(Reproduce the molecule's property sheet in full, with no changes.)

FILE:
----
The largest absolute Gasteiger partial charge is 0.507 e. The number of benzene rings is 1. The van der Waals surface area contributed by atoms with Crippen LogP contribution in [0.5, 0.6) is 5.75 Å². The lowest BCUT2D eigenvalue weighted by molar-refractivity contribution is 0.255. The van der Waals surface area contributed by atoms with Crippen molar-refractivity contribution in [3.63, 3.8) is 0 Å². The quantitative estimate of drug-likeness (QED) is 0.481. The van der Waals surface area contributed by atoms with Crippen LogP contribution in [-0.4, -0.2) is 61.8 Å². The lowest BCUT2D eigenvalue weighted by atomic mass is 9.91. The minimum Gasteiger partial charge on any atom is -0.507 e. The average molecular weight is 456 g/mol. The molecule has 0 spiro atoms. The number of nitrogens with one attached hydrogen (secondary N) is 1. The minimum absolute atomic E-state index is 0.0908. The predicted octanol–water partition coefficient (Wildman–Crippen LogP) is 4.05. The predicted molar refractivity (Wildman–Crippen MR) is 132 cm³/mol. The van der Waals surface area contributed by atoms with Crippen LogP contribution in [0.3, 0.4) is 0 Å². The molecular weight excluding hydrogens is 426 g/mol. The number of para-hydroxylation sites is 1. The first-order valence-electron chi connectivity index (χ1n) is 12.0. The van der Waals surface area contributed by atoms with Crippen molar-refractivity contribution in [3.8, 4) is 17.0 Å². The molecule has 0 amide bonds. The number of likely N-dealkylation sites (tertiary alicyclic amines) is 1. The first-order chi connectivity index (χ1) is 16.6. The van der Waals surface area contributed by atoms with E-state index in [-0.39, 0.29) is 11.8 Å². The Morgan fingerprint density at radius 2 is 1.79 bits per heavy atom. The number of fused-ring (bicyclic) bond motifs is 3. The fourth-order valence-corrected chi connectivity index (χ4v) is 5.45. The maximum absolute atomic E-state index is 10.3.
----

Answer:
The largest absolute Gasteiger partial charge is 0.507 e. The number of benzene rings is 1. The van der Waals surface area contributed by atoms with Crippen LogP contribution in [0.5, 0.6) is 5.75 Å². The lowest BCUT2D eigenvalue weighted by molar-refractivity contribution is 0.255. The van der Waals surface area contributed by atoms with Crippen molar-refractivity contribution in [3.63, 3.8) is 0 Å². The quantitative estimate of drug-likeness (QED) is 0.481. The van der Waals surface area contributed by atoms with Crippen LogP contribution in [-0.4, -0.2) is 61.8 Å². The lowest BCUT2D eigenvalue weighted by atomic mass is 9.91. The minimum Gasteiger partial charge on any atom is -0.507 e. The average molecular weight is 456 g/mol. The molecule has 0 spiro atoms. The number of nitrogens with one attached hydrogen (secondary N) is 1. The minimum absolute atomic E-state index is 0.0908. The predicted octanol–water partition coefficient (Wildman–Crippen LogP) is 4.05. The predicted molar refractivity (Wildman–Crippen MR) is 132 cm³/mol. The van der Waals surface area contributed by atoms with Crippen LogP contribution in [0.3, 0.4) is 0 Å². The molecular weight excluding hydrogens is 426 g/mol. The number of para-hydroxylation sites is 1. The first-order valence-electron chi connectivity index (χ1n) is 12.0. The van der Waals surface area contributed by atoms with Crippen molar-refractivity contribution in [3.8, 4) is 17.0 Å². The molecule has 0 amide bonds. The number of likely N-dealkylation sites (tertiary alicyclic amines) is 1. The first-order chi connectivity index (χ1) is 16.6. The van der Waals surface area contributed by atoms with E-state index in [-0.39, 0.29) is 11.8 Å². The Morgan fingerprint density at radius 2 is 1.79 bits per heavy atom. The number of fused-ring (bicyclic) bond motifs is 3. The fourth-order valence-corrected chi connectivity index (χ4v) is 5.45. The maximum absolute atomic E-state index is 10.3.